Monday, October 22, 2012

Fall in New England

The Elizabeth Montgomery statue in Salem
Pilgrims on the street in Salem
It's true what they say. Fall in New England is the most beautiful season possible, with cool crisp days and diamond clear skies (sometimes!). The fall color I grew up loving in Ohio is everywhere. Shana and I have made it our business to get out & about to enjoy the season. Because my work schedule usually includes some portion of Saturday and Shana is staying with her stepfather on alternate weekends we have limited time to explore together, but we are trying to make the most of it. For our most recent free weekend together we planned a day of college football and a trip to Salem Massachusetts. I love Salem. It's a beautiful little town where there is a lot to do and see. During October it's crazy busy, but we went anyway because there was an exhibit of Ansel Adams photos we did not want to miss. It was the last weekend of the exhibit so we could not wait until November. It must be noted that parking in a city garage cost $16.00 (!) If you can visit at another time of year it will not be as painful or necessary to pay for parking. We had lunch at The Lobster Shanty, as featured on Diners, Drive-ins and Dives, and were not disappointed. The Peabody Essex Museum was great. I hear that the gift shop there is wonderful, but I did not go in for a look. I really must minimize temptation! The PEM was also hosting a hat exhibit which was a delightful surprise, with vintage hats from many periods displayed next to modern creations of similar materials and a recreation of a millinery work room.
Provincetown Street Scene

Race Point Beach

U. S. Lifesaving Station
Yesterday Shana and I spent the afternoon in Provincetown, at the tip of Cape Cod. Provincetown is both charming and odd in about equal measure. You can visit the very nicest and most exclusive of galleries and the junkiest of T shirt shops in the same block. Restaurants vary from hot dogs at walk up windows to the very best of fine dining. We had an excellent burger and an equally excellent eponymous beer at the Local 186 (note the painfully hip website) then strolled along Commercial Street before driving down to Race Point to visit the beach and the Life Saving Station. Race Point features some of the most beautiful dunes on the Cape, and the beach is pristine and wonderful. Although it is on the Atlantic side the access does not include a steep climb down to the beach as is part of most of the Cape Cod National Seashore.  There is one access point where there is a hard surface access path which is much appreciated by anyone of limited strength or mobility. There are also conveniences including flush toilets and a bath house. In October the services are limited to a porta-potty, but the beach is virtually deserted and not less beautiful than in high season. Since I do not attempt to swim in the Atlantic at any location and Race Point is named for strong rip currents I find the beach equally attractive at all times of the year. We took Roxy with us so she could enjoy a beach walk as well. The U. S. Lifesaving Station was open this time and we got a good look at how those brave men lived.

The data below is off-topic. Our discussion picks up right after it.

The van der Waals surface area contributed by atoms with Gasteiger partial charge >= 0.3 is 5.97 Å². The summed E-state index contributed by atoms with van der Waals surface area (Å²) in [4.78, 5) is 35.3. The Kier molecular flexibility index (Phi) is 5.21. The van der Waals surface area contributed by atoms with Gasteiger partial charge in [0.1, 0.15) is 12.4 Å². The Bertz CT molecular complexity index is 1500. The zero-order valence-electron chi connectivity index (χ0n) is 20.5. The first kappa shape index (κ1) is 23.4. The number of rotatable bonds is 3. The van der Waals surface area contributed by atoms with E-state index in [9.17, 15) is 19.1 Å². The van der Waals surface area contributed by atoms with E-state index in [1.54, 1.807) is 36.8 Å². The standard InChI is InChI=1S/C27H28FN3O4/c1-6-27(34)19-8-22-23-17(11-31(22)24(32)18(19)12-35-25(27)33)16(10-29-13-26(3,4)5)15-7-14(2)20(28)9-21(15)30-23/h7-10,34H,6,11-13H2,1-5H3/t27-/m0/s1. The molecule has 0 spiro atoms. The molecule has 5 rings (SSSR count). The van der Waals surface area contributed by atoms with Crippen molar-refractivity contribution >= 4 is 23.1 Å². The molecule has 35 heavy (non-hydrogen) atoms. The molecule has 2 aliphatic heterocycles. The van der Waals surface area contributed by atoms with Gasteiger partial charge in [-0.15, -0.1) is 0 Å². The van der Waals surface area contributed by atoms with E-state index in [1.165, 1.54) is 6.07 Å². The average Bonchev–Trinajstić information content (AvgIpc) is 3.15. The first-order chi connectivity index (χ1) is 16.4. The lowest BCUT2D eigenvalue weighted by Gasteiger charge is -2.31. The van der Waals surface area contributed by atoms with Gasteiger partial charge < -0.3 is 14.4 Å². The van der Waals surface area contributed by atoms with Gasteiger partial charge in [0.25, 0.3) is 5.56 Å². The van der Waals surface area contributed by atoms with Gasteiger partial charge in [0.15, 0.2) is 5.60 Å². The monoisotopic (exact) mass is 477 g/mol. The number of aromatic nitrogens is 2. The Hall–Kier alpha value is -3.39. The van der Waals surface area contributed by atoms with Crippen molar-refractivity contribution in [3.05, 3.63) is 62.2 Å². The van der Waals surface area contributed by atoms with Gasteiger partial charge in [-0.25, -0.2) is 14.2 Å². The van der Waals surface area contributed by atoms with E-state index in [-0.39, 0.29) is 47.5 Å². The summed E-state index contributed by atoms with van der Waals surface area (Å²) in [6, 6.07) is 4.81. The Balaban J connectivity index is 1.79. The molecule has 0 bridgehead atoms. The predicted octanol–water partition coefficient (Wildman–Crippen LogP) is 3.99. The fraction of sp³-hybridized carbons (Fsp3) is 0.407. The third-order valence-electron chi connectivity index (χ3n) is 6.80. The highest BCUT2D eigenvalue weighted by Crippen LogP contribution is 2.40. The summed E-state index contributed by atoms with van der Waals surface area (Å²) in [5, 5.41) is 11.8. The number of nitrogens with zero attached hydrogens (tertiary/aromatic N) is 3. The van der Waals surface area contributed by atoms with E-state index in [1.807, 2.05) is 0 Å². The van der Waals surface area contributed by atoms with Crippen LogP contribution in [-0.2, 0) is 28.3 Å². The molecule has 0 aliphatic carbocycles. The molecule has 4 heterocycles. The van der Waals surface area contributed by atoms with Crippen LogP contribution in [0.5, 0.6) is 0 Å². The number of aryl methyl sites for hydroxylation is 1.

Our day trips around the state have given me the excuse to avoid my fall yard chores, but I can't put it off much longer. Leaves are falling and my perennials are going to sleep.  It is clear that winter is coming. The Farmers' Almanac suggests we may have a cold one, and the old wives' tales insist that the huge crop of acorns we have this year means a cold winter. The huge crop of acorns is at the very least attracting the local turkeys to the yard. They were visiting Friday and knocked over my birdbath while they were here.


lacochran's evil twin said...

Great snaps! The first one with the person dressed in what looks like similar garb in some ways to the pilgrims (not the backpack, of course :)) and that last one with the window that shows the path that goes to the sea... how inviting. :)

jaykaym said...

I love, love, love the Peabody
Essex Museum. I found it quite by accident when I was trying to organize a fall tour of New England for a "spouse of" event when I had never even visited New England myself! Long story but the tour was spectacular thanks in part to a very helpful staff member at the PEM who helped me plan the whole thing once she heard of my dilemma.

And my Provincetown story is equally strange. When visiting there we ended up, quite by accident, in the middle of a parade honoring the Jamaican Bobsled Team. We were stuck in traffic and someone decided to direct us in the parade line-up. It was a hoot!

naomi dagen bloom said...

Here are two museums you'd probably enjoy--Fuller, a craft one, in Brockton, Mass. and the Museum of Work & Culture in Woonsocket, Rhode Island.

The latter offers different experiences, gives a view of how mill industry in that area was populated by French Canadians from farms...a Catholic school classroom with audio of priest advising children to ignore union organizing/strikes happening in their midst.

Years ago found beautiful shells Provincetown, not on the beach, but in parking next to it when we vacationed in Wellfleet.

zippiknits...sometimes said...

Thanks for the snaps, and for including the one of Roxie. Hope you got that water drained.

My dd has a friend who has invited her to apply for a job in New Hampshire, so it might be that I'll roll into your town someday to sample all these places you've been so kind as to mention.

btw, we are getting fall color in November, too. The nights have been going down below 40 - strange weather for here at this time. January is when this usually happens.